5.6 Element 6 - Maximum Time Frames and Number of Submissions to Achieve an Acceptable CAP
Corrective actions are implemented on a timely basis to maintain compliance.
5.6.1 If non-conformity(s) are issued to a Regulated Party as a result of RV activities, they must submit an accepted written CAP within 30 calendar days of the exit meeting. This deadline includes time required for CFIA review, and for any revisions of plans assessed as unacceptable. A maximum of two revisions (3 submissions total including the original) are permitted.
5.6.2 For critical non-conformities a written interim CAP must be submitted within 24 hours (as per 5.3.5).
5.6.3 Actions under the CFIA Compliance and Enforcement Policy will be initiated if an acceptable plan has not been achieved within 30 calendar days and/or by the 3rd submission unless an extension has been granted.
5.6.4 Where the deadline for submission of a CAP can not be met due to extenuating circumstances, requests for extensions must be made to CFIA in writing. The request must be received by the CFIA prior to the expiration of the CAP submission due date. Extension applications may be granted on a case by case basis.
5.7 CAP Implementation Extension Requests
The CFIA will consider extensions of CAP time frames under the following conditions:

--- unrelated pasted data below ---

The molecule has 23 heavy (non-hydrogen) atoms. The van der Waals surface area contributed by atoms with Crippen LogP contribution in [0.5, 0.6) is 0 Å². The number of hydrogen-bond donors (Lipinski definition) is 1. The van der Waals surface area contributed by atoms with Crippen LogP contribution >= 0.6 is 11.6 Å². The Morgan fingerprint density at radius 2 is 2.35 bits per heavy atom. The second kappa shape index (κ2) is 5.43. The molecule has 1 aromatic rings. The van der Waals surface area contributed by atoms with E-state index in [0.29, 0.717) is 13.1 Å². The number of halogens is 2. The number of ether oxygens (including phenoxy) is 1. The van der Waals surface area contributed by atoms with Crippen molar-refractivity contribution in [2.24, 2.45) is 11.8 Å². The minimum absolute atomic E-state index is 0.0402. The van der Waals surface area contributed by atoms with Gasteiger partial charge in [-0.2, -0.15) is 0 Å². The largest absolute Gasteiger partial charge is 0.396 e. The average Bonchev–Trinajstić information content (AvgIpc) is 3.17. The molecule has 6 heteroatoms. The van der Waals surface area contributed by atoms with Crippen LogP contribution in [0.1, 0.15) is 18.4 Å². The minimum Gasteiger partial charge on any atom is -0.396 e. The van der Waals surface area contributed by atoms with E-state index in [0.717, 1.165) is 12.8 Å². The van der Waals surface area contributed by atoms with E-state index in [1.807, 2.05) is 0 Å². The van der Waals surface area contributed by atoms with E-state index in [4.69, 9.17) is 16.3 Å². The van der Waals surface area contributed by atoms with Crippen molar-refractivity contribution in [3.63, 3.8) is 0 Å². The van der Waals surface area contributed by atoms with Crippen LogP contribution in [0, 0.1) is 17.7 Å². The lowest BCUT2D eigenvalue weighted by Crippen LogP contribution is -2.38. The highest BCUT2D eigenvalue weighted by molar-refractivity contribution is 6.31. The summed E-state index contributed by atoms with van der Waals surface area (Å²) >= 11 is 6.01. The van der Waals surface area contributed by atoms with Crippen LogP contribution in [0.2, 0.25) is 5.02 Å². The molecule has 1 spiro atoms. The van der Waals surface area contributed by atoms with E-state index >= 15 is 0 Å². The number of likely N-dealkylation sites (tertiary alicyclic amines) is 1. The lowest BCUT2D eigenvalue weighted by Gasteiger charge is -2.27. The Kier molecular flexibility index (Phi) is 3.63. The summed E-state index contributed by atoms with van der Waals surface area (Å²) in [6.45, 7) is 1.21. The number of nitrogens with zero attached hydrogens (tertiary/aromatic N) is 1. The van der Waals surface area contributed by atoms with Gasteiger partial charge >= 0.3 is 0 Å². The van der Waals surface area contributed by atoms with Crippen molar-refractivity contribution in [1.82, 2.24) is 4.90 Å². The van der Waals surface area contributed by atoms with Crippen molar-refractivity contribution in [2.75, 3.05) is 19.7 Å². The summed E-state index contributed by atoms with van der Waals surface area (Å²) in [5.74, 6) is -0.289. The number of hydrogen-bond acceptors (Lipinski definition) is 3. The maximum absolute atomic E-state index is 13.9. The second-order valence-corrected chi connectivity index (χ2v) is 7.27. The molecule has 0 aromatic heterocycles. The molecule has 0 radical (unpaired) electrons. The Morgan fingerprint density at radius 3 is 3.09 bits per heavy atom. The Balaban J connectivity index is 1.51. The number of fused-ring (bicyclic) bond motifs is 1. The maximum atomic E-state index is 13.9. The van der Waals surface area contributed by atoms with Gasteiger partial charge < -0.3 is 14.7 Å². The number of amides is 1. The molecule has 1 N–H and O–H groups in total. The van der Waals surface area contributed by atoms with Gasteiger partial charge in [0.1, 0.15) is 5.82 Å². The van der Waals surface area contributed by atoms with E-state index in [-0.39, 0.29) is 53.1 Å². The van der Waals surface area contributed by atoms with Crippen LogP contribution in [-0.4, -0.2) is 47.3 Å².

- a written request is received before the expiration of the 30 day CAP deadline;
- the establishment requires extensive repairs to achieve compliance with Schedule I and II, and these repairs cannot be completed during the 30 day time frame;
- the establishment has made amendments to their QMP Plan to identify the additional actions that they will take to manage the deficiencies in the interim, and to protect fish from contamination; and
- the establishment must be able to operate at an "A" or "B" level of compliance. This includes the deficiencies for which long term corrective actions have been granted.
Requests for time frame extensions must be made in writing to the inspector responsible for accepting the original CAP.
- Written Corrective Action Plan (CAP) Evaluation Checklist
- Corrective Action Plan (CAP) Implementation Evaluation Checklist
- Written CAP Requirements Template and Guidance.
Relevant Reference Standards and Directives:
- QMP Reference Standard
- QMPI Reference Standard
- Canadian Regulatory Requirements for Fish Import Licence Holders (Basic Importers)
- Canadian Regulatory Requirements for Quality Management Program Import Licence Holders (QMPI Importers)
- Schedule I & II Regulatory Verification Process
- Date modified: